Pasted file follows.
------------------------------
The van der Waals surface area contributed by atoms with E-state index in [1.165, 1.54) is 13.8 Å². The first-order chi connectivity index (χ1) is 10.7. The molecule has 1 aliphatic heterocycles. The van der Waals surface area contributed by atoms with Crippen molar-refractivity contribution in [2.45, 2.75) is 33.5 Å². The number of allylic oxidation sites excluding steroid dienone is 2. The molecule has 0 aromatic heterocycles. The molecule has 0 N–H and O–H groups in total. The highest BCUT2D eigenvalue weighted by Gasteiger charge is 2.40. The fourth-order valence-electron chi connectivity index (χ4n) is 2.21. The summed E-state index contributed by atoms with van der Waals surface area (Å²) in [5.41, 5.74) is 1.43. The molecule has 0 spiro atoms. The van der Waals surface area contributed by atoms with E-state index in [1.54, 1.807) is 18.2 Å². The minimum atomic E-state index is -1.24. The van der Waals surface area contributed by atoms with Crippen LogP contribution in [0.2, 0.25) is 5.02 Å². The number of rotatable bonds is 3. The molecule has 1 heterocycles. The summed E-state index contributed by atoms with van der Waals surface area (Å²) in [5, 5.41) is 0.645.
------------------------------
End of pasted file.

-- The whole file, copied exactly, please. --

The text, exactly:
The van der Waals surface area contributed by atoms with E-state index in [1.165, 1.54) is 13.8 Å². The first-order chi connectivity index (χ1) is 10.7. The molecule has 1 aliphatic heterocycles. The van der Waals surface area contributed by atoms with Crippen molar-refractivity contribution in [2.45, 2.75) is 33.5 Å². The number of allylic oxidation sites excluding steroid dienone is 2. The molecule has 0 aromatic heterocycles. The molecule has 0 N–H and O–H groups in total. The highest BCUT2D eigenvalue weighted by Gasteiger charge is 2.40. The fourth-order valence-electron chi connectivity index (χ4n) is 2.21. The summed E-state index contributed by atoms with van der Waals surface area (Å²) in [5.41, 5.74) is 1.43. The molecule has 0 spiro atoms. The van der Waals surface area contributed by atoms with E-state index in [1.54, 1.807) is 18.2 Å². The minimum atomic E-state index is -1.24. The van der Waals surface area contributed by atoms with Crippen LogP contribution in [0.2, 0.25) is 5.02 Å². The number of rotatable bonds is 3. The molecule has 1 heterocycles. The summed E-state index contributed by atoms with van der Waals surface area (Å²) in [5, 5.41) is 0.645.